“Give me 100 energetic young men and I shall transform India”
— Swami Vivekananda
One of the dispiriting features of the modern development model is that despite oceans of research and studies, there has not been a substantive transformative impact on under-privileged communities. Much of the outcome has been purely academic and today we need more dedicated, courageous and purpose-driven champions who can creatively apply their competence and knowledge to enhance people’s well-being. Similarly, we need to design tools and techniques that can help translate these insights into effective public policies and professional practices that can sustainably deliver quality outcome.
A major cause for this skewed priority is the lopsided education system which deprioritizes the social sector. Most boys and girls in Higher Secondary Schools want to be either doctors or engineers. We need more talented young people in the field of development, asmost of India’s pressing problems are the result of a weak social sector, abysmal healthcare, wobbly education system, etc. Addressing the social sector challenges won’t be possible with “business as-usual” attitudes; sowe need first rate talents to engage with these challenges.
We are now seeing brilliant achievers in the field of medicine, technology and engineering pursuing careers in civil services, police and public administration. It is a happy augury that some of our bright boys and girls realize this importance, and consider social service a noble calling. One of those who have decided to onboard this brigade is Nagpur-born Chaitanya Iyer who has topped Maharashtra State in the Std 12 Higher Secondary Board Examination, this year, scoring 99.23%. In fact, for 17-year-old Chaitanya (born on 18 February 2003) scoring high is nothing new. He had bagged 97.8% in his SSC (Std X) in the 2018 Board Examination.
Unlike most of his peers, Chaitanya is not looking to go for IIT or into the medical field. “I want to be an economist, but with an engineering degree,” said Chaitanya. He has no plans for going abroad either for studies or work. “I love my country and want to serve it,” muses Chaitanya. To de-stress, Chaitanya loves to play the keyboard. “I love listening to A.R. Rahman’s music, and playing a mix of classical and modern music on my keyboard,” adds Chaitanya.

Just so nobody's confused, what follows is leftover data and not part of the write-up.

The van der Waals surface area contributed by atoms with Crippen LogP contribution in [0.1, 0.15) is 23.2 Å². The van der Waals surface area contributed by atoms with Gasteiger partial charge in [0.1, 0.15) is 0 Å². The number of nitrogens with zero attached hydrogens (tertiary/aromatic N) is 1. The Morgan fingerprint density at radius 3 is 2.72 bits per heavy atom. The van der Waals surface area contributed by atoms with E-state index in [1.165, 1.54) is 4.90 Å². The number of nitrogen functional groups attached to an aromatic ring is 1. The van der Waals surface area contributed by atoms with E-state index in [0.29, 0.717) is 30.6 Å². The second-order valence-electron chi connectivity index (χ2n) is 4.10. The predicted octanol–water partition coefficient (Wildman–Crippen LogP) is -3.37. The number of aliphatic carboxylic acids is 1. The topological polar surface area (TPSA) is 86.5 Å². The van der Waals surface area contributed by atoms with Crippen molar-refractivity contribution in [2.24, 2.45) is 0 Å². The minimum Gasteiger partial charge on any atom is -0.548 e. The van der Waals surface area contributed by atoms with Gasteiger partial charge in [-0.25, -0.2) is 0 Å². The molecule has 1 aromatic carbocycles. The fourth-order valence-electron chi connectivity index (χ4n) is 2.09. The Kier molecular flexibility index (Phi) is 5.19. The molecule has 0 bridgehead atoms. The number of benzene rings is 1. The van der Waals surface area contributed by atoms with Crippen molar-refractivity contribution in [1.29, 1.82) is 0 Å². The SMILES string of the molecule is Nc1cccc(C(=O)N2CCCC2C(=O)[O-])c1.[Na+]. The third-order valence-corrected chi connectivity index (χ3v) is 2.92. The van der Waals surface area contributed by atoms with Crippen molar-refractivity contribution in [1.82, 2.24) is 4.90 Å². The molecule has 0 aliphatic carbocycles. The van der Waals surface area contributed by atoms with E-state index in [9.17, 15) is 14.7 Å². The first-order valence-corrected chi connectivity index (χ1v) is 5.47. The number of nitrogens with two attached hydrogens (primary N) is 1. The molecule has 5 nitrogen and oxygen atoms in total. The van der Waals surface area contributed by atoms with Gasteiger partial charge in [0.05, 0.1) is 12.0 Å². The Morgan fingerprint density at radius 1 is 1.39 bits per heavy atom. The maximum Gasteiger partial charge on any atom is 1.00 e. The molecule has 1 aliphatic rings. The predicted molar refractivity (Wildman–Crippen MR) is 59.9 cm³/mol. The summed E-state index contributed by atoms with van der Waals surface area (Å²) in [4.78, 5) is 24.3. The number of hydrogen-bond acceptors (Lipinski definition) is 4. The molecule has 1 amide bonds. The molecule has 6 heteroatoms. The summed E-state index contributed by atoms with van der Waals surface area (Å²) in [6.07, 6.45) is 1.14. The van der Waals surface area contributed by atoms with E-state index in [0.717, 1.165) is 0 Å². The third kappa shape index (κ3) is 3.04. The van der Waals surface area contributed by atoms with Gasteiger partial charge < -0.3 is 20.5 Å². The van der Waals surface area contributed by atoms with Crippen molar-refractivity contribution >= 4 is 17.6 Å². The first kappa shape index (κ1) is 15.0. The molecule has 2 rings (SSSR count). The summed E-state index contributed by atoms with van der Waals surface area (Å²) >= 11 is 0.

Though he has all along been a brilliant student, scoring very high in all subjects, Chaitanya certainly did not have in mind a career in science. He wanted to pursue something that had to do with finance, mathematics and economics. Having a nebulous idea of what such a career would entail, he believed he would go on to become a chartered accountant. But he has now matured and when it came to making a final choice, he decided to become an economist so that he could be part of the nationwide revolution in planning and development.
Chaitanya is a hard fighter, and followed his studies through a stormy time in the family. His father underwent surgery for hip joint replacement and his maternal grandfather passed away during this period. This had a huge impact but Chaitanya’s parents made sure that these did not distract his study. Above all, it was Chaitanya’s grit and tenacity that helped them steer his studies and notch the top slot.
Chaitanya’s strategy for the examination was simple and logical: consistent and comprehensive focus on every subject. This ensured that he had the best combined score. He has decided to enroll in an integrated dual degree programme in economics and engineering from BITS Pilani. He would then like to join the Indian Economic Service (IES).
Chaitanya belongs to the new breed of committed individuals who are making real, equitable and inclusive progress possible. It is this selfless spirit of service that is protecting the purity of the traditional Indian development ethos, and is helping to translate development policies into tangible ground action. Many such bright individuals are using their talents to fight poverty, hunger and disease and provide opportunities for the next generation. The world is a better place because of what they are doing and aspiring to do.
Moin Qazi holds PhDs in Development Economics and English. He worked for three decades at State Bank of India in various developmental roles. He served as Chancellor’s nominee in Nagpur University and as a Member of the National Committee on Financial Inclusion at NITI Aayog. He is the recipient of the UNESCO World Politics Essay Gold Medal, Dr Babasaheb Ambedkar Gold Medal from Dalit Sahitya Academy and Rotary International’s Vocational Excellence Award.